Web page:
Adapting Digital Rhetoric in the Classroom

In this essay, I have seen a few parts that legitimately make sense to me. All of these different forms of digital rhetoric from ePortfolios to blogs allow for different types of learning in the classroom. The collaboration and empowerment involved in making and planning out the ePortfolios especially is where I agree with her the most.

There were two statements in the portion of ePortfolios that I thought made the most sense. “Students use their portfolios to demonstrate an authority over their own lives and educational trajectories and to establish online identities built on the quality, content, and character of their own work.” I have to say, with writing my own ePortfolio I think this is true. As I continue to work on my ePortfolio, I feel more and more as though I have control over my own story and digital content. This is something I have created. Something that I can proudly display to many people as my own. Not to mention it looks a lot better than anything I have done on my own personal blog. This is a sense of pride I don’t have when it comes to other assignments I have done in other classes. This is something I can continue to mold, edit and present, that I feel makes me an “expert” on a certain topic.

At the same time, this statement is true as well. “This is a dramatic example and one I am glad to say has not repeated itself in my courses. However, students—and in fact most users of Web 2.0 technologies—have yet to fully understand the implications of living a publicly accessible life.” A lot of us still do not understand the full extent of what it means to “be out there” to the rest of the world. We tend to think that no one else can see what we post, but in reality everyone can. The more well-known public spaces such as Facebook and Twitter are where the serious dangers come from, but even in our ePortfolios. As I have worked on assignments, I have tried to make sure that I have not done anything that could negatively affect me beyond the scope of the class. That is why I have been so careful as to not use photos that were not already provided by Weebly’s search engine. All of those pictures are open through the creative commons website, but I am still nervous as to what I might accidentally “steal” and could come back to haunt me. Hopefully, most of, if not all of what I make is my own original content.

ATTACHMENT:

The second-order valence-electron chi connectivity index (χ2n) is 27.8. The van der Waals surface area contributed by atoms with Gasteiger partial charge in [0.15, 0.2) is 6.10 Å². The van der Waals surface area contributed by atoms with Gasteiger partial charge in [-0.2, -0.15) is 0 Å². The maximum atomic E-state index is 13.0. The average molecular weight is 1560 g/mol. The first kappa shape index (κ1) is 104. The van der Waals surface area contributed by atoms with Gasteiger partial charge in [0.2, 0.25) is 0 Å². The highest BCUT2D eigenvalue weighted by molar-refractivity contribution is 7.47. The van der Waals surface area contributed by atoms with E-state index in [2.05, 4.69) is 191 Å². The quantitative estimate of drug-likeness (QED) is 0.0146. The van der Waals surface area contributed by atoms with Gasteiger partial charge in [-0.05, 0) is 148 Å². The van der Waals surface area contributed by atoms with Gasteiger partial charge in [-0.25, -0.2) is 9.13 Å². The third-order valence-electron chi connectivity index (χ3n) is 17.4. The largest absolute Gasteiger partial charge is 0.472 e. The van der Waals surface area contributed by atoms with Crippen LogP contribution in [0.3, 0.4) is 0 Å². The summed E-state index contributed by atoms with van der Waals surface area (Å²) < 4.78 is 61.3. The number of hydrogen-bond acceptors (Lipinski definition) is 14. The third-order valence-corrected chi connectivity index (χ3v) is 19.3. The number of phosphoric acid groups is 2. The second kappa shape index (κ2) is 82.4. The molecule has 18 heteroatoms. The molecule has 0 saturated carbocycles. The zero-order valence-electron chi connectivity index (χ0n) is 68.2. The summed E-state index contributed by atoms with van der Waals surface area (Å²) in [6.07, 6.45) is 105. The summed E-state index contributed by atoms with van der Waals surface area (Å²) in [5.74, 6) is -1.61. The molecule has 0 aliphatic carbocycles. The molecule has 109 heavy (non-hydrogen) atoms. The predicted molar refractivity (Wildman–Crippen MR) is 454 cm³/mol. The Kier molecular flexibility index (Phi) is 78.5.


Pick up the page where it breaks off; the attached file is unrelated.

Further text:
Clarence Stone

A sports fanatic from Detroit Michigan. The moment I put a pencil to paper, I realized that writing was something that I cared about, and I can't wait to become better.

Leave a Reply